EFF today led a coalition of authors, publishers, companies and nonprofit organizations in sending a letter to the judge overseeing the Google Book Search settlement urging the Court to ensure that those concerned about the settlement receive adequate notice of, and have sufficient time to study and comment on, any amended settlement agreement that Google, the Authors Guild, and the Association of American Publishers present.

Those following the twists and turns of the Google Book Search settlement will recall that the original Fairness Hearing scheduled for October 7, 2009, was put off because of what the Court called: "significant issues, as demonstrated not only by the number of objections, but also by the fact that the objectors include countries, states, non-profit organizations, and prominent authors and law professors." The Court received over 400 submissions about the settlement, including the EFF-led coalition of authors and publishers concerned about reader privacy, as well as significant concerns raised by the Department of Justice.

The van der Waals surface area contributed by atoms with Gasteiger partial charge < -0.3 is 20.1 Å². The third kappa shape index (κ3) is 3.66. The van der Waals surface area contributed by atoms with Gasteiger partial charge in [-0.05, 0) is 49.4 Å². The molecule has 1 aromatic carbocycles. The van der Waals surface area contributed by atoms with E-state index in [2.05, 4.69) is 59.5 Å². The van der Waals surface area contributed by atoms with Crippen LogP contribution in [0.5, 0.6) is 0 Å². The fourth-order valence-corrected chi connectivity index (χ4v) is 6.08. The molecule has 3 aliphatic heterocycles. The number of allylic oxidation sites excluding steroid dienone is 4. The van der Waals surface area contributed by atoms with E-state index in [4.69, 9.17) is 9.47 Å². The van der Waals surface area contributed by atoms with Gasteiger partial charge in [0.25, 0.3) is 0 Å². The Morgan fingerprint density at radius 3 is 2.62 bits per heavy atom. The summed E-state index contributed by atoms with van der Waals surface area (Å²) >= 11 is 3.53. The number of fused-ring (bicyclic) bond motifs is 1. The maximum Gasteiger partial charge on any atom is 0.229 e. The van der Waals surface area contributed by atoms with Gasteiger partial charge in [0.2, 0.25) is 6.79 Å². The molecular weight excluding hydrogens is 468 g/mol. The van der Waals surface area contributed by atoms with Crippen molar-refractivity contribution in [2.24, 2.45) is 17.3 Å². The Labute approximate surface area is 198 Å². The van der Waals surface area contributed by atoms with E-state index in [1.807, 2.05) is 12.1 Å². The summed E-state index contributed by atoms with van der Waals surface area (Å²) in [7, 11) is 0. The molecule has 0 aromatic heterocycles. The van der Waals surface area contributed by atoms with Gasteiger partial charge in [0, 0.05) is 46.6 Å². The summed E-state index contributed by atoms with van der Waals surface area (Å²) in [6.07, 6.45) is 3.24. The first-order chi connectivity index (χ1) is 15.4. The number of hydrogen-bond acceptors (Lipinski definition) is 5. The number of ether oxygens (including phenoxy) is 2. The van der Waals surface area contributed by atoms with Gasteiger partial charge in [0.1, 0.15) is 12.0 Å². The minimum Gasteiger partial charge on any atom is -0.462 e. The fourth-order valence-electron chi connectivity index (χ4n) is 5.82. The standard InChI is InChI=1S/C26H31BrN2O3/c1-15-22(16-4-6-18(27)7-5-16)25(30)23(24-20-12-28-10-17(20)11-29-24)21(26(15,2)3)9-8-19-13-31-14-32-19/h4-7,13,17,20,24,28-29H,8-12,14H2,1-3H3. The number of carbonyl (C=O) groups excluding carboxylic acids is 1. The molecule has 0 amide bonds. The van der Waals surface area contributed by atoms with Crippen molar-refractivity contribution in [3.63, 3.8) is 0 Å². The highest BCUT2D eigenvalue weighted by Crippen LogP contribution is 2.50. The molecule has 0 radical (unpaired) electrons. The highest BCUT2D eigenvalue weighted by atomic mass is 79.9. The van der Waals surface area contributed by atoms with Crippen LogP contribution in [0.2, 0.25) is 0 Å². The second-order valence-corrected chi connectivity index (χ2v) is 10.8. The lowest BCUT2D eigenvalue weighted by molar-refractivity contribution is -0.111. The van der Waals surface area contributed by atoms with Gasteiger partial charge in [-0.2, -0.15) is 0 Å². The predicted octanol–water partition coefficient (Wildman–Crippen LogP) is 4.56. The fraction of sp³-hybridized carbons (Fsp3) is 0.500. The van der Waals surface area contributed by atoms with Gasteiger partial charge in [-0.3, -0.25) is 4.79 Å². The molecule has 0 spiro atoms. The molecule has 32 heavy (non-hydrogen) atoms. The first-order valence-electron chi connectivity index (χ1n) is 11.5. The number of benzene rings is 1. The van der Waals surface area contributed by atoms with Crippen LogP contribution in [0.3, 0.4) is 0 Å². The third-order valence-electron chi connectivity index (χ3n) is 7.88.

As a result, the parties have promised the Court that they will submit an amended settlement on November 9, 2009. Today's letter arises from the parties' discussions with the Court in which they have suggested that the amendments to the already complex agreement be subject to limited notice and ability to comment and a truncated schedule ending with a Fairness Hearing in late December or early November. It states: "We signatories raised different specific concerns and issues about this settlement from a number of different vantage points. We are united, however, in our concern that the parties' requests to limit notice and the time and scope of objections will be unfair to us and to other class members."

The Google Book Settlement is simply too important -- and too complex -- to be rushed through the court approval processes without sufficient opportunity for analysis and comment.

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